Listening while recording

Hi, I’m a first time user of audacity, I’m on newly installed Windows7 and I’m wanting to convert my old audio tapes to CD s. I’ve made a test track and it has recorded and plays back fine, but the problem is, when I connect the lead into my audio tape player I can no longer hear the sound (in the room) so how can I do this in order to know when to stop and start the recording please. A friend suggests using a splitter jack on the output from the tape deck so I can listen on headphones, but would this affect the quality of the recorded sound? And finally, A lot of the tracks on the audio tapes are from original 78s (early blues records), should I record them in ‘mono’ mode? Thank you.

…when I connect the lead into my audio tape player I can no longer hear the sound (in the room) so how can I do this in order to know when to stop and start the recording please…

You should be able to hear the sound from your computer speakers.

A friend suggests using a splitter jack on the output from the tape deck so I can listen on headphones, but would this affect the quality of the recorded sound?

We might need to kow a bit more about your hardware & connections. A splitter (AKA Y-Adapter) may work, but headphones can potentially “load” the output and affect the sound. I assume you are connecting to a “headphone” output on the tape player? It would be easy to test that… Just start a recording and then plug-in headphones after 5 or 10 seconds. Play-back the recording and see if the sound changes a few seconds into the recording.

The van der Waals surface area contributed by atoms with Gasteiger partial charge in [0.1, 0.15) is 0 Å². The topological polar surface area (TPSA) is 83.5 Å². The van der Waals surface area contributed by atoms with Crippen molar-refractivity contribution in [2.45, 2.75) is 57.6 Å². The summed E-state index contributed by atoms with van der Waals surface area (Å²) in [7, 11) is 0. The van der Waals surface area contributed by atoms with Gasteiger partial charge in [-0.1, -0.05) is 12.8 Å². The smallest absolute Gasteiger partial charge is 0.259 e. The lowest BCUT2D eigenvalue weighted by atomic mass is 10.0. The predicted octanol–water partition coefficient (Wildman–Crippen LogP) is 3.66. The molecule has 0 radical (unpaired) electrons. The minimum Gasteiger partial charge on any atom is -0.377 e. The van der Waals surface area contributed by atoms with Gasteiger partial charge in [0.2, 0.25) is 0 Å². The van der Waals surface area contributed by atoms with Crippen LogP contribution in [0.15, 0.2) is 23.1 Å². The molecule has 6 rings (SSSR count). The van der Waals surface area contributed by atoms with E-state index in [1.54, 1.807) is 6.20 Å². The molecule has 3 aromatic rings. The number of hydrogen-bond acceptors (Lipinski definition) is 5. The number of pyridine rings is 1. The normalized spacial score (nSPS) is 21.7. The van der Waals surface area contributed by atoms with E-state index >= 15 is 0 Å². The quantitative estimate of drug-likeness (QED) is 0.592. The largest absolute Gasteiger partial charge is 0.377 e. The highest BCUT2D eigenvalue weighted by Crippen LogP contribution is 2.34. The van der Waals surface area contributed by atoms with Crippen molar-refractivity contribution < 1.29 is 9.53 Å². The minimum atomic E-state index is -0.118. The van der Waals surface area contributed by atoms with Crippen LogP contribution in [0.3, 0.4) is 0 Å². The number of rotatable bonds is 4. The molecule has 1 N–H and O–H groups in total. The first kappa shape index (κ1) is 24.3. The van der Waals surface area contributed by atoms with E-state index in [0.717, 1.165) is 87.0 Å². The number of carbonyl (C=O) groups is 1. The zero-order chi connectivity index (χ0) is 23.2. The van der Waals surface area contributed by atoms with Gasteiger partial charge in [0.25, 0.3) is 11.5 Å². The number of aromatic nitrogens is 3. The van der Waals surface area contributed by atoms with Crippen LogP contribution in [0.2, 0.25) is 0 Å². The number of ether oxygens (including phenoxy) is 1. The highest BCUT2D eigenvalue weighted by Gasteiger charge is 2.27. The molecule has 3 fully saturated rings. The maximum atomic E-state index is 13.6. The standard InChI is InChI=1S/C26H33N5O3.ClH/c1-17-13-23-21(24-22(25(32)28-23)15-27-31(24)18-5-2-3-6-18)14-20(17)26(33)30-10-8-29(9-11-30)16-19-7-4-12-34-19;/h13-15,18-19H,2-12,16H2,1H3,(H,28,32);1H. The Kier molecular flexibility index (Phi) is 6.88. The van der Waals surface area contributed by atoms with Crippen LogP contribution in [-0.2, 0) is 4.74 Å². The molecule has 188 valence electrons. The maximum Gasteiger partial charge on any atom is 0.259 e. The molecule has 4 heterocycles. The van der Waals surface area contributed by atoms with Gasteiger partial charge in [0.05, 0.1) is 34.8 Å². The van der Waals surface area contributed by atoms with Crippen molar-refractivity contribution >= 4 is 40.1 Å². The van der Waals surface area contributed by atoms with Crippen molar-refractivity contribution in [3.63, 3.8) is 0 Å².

Connecting to a line (or tape) input into a receiver in parallel won’t affect the signal.

And finally, A lot of the tracks on the audio tapes are from original 78s (early blues records), should I record them in ‘mono’ mode?

You either record in mono, or mix-down to mono later.

In the end, it you are making a CD all audio CDs are 2-channel, so a mono CD has two identical channels.

Assuming the tapes are stereo (recorded in stereo from a stereo phonograph) you can improve the signal-to-noise ratio slightly by blending the channels and converting to mono. This is because the surface noise is random and uncorrelated in both channels, but the signal is coherent.

If you want to do click & pop removal, there is a technique where you make a stereo recording of a mono record and then copy the good channel (or best channel) into the bad channel wherever there is a click. (I use a program called Wave Repair, to fix-up digitized LPs, and this is one of its repair methods.)

DVDdoug; Thank you for your reply, I have found the drop-down menu next to the speaker icon just over half way along at the top, and changed it to ‘speakers’ and I can now hear fine what I am recording as I record it, - so simple really, Cheers! Regarding the stereo or mono recording option of mono records from a (possibly) stereo tape. I’ll read what you have posted carefully and try to understand what is best, - I suppose at the end of the day I go off what sounds best :slight_smile: Thanks again. D.L.